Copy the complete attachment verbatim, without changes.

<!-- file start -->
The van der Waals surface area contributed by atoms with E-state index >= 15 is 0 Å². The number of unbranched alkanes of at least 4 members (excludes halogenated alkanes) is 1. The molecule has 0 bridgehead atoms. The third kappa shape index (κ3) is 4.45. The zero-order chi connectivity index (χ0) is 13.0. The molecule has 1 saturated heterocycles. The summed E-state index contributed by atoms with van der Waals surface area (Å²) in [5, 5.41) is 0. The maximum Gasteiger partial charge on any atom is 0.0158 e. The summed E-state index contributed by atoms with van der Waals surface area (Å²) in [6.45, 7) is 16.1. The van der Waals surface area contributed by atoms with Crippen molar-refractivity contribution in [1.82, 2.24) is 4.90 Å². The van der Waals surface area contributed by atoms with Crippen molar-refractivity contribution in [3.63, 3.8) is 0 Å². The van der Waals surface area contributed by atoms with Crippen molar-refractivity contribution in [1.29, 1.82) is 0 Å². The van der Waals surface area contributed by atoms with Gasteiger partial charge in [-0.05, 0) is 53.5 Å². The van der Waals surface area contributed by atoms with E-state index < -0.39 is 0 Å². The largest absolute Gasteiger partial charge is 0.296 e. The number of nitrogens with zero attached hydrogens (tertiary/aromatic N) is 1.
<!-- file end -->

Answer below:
The van der Waals surface area contributed by atoms with E-state index >= 15 is 0 Å². The number of unbranched alkanes of at least 4 members (excludes halogenated alkanes) is 1. The molecule has 0 bridgehead atoms. The third kappa shape index (κ3) is 4.45. The zero-order chi connectivity index (χ0) is 13.0. The molecule has 1 saturated heterocycles. The summed E-state index contributed by atoms with van der Waals surface area (Å²) in [5, 5.41) is 0. The maximum Gasteiger partial charge on any atom is 0.0158 e. The summed E-state index contributed by atoms with van der Waals surface area (Å²) in [6.45, 7) is 16.1. The van der Waals surface area contributed by atoms with Crippen molar-refractivity contribution in [1.82, 2.24) is 4.90 Å². The van der Waals surface area contributed by atoms with Crippen molar-refractivity contribution in [3.63, 3.8) is 0 Å². The van der Waals surface area contributed by atoms with Crippen molar-refractivity contribution in [1.29, 1.82) is 0 Å². The van der Waals surface area contributed by atoms with Gasteiger partial charge in [-0.05, 0) is 53.5 Å². The van der Waals surface area contributed by atoms with E-state index < -0.39 is 0 Å². The largest absolute Gasteiger partial charge is 0.296 e. The number of nitrogens with zero attached hydrogens (tertiary/aromatic N) is 1.